The colonel, flushed and fulminating, turned up in the midst of the civil rights revolution and deadly concern on the right that the U.S. was on the verge of a Red-inspired takeover. Either that or the supposed threat from some soft-headed liberal professors at Ohio State U. You may have read about it in the history books.
I had occasional conversations with ol' Umbus as he ranted about liberals, government, communists, evil and whatever else was in the news that spoke of the death of decency, patriotism and the American way. I seldom found him to be happy.
My angel for the bi-weekly magazine (The Commentator) was Murray Lincoln, the progressive founder of Nationwide Insurance who regularly grew impatient with the Dispatch's conservative meanderings and delivered the cash through the company's broadcasting holdings to offer a fresh voice to the Capitol City.
Once the magazine was in print on a biweekly basis Lincoln never again mentioned it to me. I could only assume that he was satisfied after we won several awards, thanks to a colleague, Dave Hess, including a national honor for our civil rights reporting.
I think a lot of Col.Umbus (Ret) today as the Ohio legislature parades one idiotic idea after another to advance its foolish idealogical mission in the public arena. Here, in this right-wing mass of fringe-a-lings, we have Speaker Bill Batchelder declaring his opposition to expanding Medicaid contained in Obamacare. Once again a person of Batchelder's great wealth is coming down hard (read: inhumanely) on poor folks who don't have health insurance.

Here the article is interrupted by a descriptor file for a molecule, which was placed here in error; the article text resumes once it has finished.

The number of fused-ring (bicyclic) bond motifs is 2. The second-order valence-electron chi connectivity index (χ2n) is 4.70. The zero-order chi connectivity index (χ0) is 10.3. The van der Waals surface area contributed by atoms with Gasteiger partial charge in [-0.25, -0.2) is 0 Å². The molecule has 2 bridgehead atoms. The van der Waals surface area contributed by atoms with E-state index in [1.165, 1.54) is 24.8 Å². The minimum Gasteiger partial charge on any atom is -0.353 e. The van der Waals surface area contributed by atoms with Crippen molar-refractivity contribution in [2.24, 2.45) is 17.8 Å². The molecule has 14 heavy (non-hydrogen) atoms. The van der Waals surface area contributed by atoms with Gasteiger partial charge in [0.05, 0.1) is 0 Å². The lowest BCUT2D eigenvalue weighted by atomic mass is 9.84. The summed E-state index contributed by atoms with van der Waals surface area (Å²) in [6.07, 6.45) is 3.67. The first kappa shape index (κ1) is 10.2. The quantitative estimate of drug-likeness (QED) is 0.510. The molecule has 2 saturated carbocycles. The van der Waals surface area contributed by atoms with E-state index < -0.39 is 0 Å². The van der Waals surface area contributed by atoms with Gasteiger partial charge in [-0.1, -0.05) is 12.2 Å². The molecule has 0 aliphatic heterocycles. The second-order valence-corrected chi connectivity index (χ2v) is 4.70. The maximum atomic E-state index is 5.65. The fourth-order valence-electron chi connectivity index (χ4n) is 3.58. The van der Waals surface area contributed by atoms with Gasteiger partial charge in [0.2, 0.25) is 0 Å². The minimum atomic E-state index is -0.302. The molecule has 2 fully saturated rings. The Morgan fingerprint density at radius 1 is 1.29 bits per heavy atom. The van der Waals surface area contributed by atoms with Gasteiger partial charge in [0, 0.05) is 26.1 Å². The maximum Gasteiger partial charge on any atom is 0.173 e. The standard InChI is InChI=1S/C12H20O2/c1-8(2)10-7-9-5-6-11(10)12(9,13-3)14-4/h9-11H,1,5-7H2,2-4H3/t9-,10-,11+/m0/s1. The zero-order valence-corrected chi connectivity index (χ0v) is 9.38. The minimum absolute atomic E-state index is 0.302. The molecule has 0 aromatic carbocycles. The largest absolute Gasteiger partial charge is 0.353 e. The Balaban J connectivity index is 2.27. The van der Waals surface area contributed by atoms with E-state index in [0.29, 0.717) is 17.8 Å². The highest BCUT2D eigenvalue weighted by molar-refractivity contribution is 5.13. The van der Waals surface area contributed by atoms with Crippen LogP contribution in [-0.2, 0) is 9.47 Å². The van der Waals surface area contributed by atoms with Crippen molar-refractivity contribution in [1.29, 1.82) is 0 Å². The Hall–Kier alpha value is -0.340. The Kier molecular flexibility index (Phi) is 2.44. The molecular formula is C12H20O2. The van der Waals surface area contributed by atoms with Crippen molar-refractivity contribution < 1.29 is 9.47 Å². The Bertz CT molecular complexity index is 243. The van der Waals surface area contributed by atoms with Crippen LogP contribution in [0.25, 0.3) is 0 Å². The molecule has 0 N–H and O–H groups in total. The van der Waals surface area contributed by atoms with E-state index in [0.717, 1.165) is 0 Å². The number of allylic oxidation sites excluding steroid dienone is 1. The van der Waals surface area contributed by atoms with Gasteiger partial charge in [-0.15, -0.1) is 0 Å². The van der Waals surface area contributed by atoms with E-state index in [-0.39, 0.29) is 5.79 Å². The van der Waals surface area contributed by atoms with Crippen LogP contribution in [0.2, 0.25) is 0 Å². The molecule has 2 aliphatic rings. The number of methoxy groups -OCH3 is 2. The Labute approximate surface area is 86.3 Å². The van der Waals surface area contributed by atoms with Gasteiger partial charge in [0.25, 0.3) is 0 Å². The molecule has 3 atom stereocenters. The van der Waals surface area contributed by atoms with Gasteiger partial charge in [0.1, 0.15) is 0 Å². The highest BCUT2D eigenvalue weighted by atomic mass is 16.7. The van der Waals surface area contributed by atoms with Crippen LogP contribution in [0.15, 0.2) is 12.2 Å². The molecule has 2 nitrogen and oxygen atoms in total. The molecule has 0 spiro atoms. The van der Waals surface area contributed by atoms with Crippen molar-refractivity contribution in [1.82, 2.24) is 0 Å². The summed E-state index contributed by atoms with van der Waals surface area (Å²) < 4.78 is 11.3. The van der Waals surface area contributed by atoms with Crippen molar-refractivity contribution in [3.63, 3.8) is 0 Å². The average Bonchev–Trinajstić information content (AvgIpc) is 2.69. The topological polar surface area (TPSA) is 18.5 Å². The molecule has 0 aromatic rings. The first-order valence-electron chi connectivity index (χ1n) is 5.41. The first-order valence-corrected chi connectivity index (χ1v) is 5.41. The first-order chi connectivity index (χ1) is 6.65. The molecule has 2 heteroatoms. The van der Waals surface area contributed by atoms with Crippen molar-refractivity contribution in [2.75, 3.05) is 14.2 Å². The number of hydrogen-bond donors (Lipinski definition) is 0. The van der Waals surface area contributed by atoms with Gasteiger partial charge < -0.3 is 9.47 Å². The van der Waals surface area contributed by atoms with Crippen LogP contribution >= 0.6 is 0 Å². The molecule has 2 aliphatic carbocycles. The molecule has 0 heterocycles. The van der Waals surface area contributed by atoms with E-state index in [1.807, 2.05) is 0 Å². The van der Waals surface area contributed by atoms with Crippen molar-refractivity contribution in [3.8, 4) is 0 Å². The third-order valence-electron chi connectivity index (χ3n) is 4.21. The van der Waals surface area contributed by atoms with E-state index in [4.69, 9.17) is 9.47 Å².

The guy says he doesn't have enough information for the plan (and doubtless never will have because that's how they dodge the game!). It will continue to be tough on people who can't otherwise afford the monthly premiums for medical coverage. That's not a condition any legislator would agree to personally live with. Even the nomads of northern Afghanistan find the lack of medical atttention a severe hardship.
Over the years as a political reporter I talked to Batchelder many times and found his disarming good humor and widely spaced laugh a rare attribute of many ashen conservatives that I had covered. Man, did he snooker me. Col. Umbus (Ret.) would have been happy to contribute to his campaign.
As for The Commentator, shortly after Lincoln died, the less adventurous brass on the seventh floor shut down the four-year-old magazine and I was out of work.